The people Ronson interviews have a habit of speaking in odd tabloid journalese, issuing stupid one-liners like if you’re worried about being a psychopath then you’re not one. Adam Curtis asks him – what does all this say about our sanity? – one example of recurrent cod philosophy about the difference between sanity and insanity that reminded me of nothing more than Rosenhan’s fraudulent paper On Being Sane in Insane Places.

Reviewers, at least those quoted in the book, apparently find it all hilarious. Will Self says he found himself “laughing like the proverbial loon” for page after page. And this coupled with a comparison one of them makes between Ronson and Louis Theroux provides a clue about what is going on. Ronson tries disarming mentions of his own tendency to anxiety and of the intrusive and disabling nature of mental illness, but in truth this is Barnum and Bailey psychiatry, a parade of grotesques (people and ideas) at which we might laugh or shudder depending upon our disposition. Its appeal is to Hollywood stereotypes – Gordon Gekko meets Michael Corleone – and doesn’t offer anything interesting about the contentious diagnosis of personality disorder (antisocial or otherwise) or sympathetic to the popular understanding of mental illness or the people who try to treat it.

I guess it’s that appeal to the familiar that accounts for the popularity of this grim book – the offer of a reassuring romp through a landscape populated by really odd people who aren’t like us. I didn’t find it remotely funny, just rather unpleasant.

Mental health problems in the COVID-19 pandemic: we need more careful presentation and interpretation of facts and less melodrama.

  • June 24, 2021

Since early on in the COVID pandemic there have been expressions of concern about its impact on mental health and, at least as reported in the mainstream media, those concerns have been couched in frankly melodramatic terms.  In May 2020 the then president of the Royal College of Psychiatrists expressed fears1 that “lockdown is storing up problems which could then lead to a tsunami of referrals.” The (by comparison) rather more muted claim that the pandemic was having a “major impact” on mental health came in the reporting of a questionnaire survey conducted later that summer2. The current president of the Royal College of Psychiatrists, who has echoed his predecessor’s use of the tsunami analogy, attracted headlines towards the end of 2020 by suggesting that the consequences for the nation’s mental health will be the greatest since the second world war3. The doom-laden tone has persisted into this year, with The Prince’s Trust declaring4 that “The pandemic has taken a “devastating toll” on young people’s mental health” and a report from Bradford in West Yorkshire suggesting5 that “The pandemic has had a deep impact on children” who are “a lost tribe in the pandemic”.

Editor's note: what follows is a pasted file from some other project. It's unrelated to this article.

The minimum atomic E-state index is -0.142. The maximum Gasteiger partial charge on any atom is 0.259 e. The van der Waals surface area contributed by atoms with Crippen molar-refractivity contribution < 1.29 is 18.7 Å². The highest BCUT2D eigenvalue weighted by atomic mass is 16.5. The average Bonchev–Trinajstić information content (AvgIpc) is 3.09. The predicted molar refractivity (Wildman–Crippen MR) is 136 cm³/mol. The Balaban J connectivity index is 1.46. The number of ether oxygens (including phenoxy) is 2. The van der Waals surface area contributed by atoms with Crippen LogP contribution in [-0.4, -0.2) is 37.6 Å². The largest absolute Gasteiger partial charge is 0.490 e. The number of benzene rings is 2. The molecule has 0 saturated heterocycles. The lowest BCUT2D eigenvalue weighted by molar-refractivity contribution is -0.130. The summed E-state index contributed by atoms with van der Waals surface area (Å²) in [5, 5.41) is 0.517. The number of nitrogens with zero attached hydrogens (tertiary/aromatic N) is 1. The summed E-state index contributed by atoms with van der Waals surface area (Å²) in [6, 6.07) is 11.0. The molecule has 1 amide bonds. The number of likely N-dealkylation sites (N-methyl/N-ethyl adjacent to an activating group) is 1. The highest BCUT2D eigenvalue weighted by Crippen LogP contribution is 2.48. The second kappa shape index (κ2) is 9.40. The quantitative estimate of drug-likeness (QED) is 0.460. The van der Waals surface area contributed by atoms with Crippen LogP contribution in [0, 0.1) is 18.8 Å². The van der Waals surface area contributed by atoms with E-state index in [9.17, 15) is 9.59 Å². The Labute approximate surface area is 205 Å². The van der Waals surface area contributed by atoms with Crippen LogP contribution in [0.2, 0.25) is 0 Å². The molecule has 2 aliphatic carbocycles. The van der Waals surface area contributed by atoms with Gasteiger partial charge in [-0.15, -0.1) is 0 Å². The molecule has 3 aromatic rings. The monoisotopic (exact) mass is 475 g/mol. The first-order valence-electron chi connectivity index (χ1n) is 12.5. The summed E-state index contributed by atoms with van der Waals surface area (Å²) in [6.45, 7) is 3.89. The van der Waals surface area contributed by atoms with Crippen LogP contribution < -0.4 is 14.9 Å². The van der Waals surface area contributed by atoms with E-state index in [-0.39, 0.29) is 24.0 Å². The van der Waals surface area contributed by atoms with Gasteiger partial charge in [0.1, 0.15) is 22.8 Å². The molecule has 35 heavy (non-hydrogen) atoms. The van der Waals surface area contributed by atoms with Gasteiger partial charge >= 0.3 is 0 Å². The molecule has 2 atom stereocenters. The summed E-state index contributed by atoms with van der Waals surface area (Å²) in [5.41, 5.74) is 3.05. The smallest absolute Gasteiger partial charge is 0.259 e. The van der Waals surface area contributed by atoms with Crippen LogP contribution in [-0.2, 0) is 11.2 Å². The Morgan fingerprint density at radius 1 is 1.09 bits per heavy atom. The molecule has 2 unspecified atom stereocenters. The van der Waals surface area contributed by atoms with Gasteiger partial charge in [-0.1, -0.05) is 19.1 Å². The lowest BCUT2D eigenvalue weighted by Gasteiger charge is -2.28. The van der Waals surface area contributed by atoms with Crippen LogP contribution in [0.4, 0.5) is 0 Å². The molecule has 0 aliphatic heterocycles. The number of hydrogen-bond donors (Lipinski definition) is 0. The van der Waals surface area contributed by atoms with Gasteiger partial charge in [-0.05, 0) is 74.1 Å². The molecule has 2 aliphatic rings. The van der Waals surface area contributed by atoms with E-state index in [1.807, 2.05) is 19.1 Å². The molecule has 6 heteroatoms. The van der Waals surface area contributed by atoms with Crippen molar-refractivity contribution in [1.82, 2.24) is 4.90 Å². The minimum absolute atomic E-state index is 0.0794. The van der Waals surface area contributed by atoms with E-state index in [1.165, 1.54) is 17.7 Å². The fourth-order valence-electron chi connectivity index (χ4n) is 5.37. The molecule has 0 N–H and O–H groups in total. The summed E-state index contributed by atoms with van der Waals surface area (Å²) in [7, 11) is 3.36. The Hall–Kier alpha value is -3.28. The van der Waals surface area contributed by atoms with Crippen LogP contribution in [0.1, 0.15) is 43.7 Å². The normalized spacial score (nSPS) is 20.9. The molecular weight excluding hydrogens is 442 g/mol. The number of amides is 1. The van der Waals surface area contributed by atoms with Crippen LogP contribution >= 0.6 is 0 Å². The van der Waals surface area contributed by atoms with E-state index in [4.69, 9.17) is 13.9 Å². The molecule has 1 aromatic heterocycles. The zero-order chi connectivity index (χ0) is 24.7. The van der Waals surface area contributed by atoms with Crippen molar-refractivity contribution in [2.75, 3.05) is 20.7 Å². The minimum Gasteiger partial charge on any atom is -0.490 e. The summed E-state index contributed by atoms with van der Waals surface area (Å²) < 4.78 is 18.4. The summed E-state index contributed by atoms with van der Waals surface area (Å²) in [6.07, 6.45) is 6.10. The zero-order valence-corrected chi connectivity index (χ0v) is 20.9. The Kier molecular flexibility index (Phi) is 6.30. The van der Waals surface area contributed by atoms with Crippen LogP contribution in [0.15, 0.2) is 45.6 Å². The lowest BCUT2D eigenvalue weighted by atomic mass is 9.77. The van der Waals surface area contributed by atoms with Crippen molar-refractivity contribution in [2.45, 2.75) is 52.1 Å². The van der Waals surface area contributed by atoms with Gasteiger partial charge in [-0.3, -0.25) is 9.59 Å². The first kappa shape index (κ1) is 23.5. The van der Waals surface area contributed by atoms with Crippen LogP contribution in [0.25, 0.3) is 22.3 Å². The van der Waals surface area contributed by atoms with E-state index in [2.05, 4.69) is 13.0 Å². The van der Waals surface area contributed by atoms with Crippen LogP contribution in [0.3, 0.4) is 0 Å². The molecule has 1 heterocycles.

There’s a tiresomeness to this sort of coverage, with its implication – familiar to those who regret the stigmatising of mental disorders – that there is something frightening and uncontrollable going on. But melodrama has other more tangible disadvantages.